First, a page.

Purpose: Digitally delivered, parent-focused interventions (DD-PFIs) are viewed as an important method for supporting child well-being. Few DD-PFIs include health-promotion and general-parenting content, and only some are intended for a universal audience. The purpose of this paper is to focus on a preliminary evaluation of Grow Online, which was designed to address this gap. Design/methodology/approach: A mixed-methods design, including pretests and posttests and semi-structured interviews, was employed to evaluate program feasibility and demonstrate proof of concept. Findings: Feasibility findings were favorable, which indicates participants were satisfied with the program, liked the main program features, found the content helpful and had a positive experience using the website. Initial recruitment was strong, and engagement with the sessions was high; however, retention was poor with a 73.5 percent attrition rate. Significant pre- to post-changes were found on measures of over-reactive discipline, parenting efficacy, emotion coaching, coping socialization, child physical activity support, rewarding eating and child externalizing and internalizing behaviors. Research limitations/implications: Study design and high attrition limit the ability to infer causality and generalize beyond the sample. Practical implications: Providing support to parents through a universal health-promoting DD-PFI is viable, though issues involving retention need to be given full consideration. Originality/value: Parents use of technology to access child care information is increasing, but most information online is not evidence-informed. Grow Online fills an important gap in the research and practice of DD-PFIs, and this study’s findings suggest a more rigorous evaluation is merited.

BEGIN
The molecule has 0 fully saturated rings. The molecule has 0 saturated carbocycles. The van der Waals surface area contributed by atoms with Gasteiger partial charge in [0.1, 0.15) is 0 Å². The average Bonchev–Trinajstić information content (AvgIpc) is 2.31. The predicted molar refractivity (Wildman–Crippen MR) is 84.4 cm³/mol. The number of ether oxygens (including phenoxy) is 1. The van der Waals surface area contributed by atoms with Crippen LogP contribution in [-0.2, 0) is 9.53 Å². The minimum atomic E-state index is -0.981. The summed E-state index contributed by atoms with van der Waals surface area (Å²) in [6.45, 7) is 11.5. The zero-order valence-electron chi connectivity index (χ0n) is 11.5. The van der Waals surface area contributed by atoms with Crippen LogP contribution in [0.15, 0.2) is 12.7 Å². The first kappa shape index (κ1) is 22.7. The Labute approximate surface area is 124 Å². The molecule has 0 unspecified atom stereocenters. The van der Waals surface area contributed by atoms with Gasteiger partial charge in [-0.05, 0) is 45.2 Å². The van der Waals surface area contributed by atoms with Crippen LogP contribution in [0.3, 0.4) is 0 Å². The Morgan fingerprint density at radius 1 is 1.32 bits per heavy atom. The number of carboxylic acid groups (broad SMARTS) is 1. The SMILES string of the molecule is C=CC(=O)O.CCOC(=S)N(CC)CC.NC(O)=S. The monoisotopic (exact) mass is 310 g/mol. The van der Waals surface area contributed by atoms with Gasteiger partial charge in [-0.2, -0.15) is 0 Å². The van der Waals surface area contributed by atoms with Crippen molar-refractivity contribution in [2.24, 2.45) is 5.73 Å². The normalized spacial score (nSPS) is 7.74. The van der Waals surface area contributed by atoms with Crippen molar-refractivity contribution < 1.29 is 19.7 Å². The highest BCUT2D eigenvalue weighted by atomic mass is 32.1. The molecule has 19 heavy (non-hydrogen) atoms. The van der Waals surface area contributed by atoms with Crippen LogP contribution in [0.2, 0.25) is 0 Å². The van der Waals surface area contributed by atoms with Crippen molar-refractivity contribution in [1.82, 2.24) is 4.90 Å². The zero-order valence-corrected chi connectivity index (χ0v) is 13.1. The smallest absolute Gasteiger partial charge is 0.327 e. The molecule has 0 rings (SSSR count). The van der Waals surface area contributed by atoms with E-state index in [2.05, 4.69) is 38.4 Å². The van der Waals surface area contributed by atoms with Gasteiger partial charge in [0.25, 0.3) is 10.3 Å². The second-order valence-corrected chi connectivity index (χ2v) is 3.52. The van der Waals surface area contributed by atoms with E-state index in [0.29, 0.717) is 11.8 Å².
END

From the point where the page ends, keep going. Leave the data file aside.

- Psychosocial support for orphans and vulnerable children in a community-based organization in Kericho, Kenya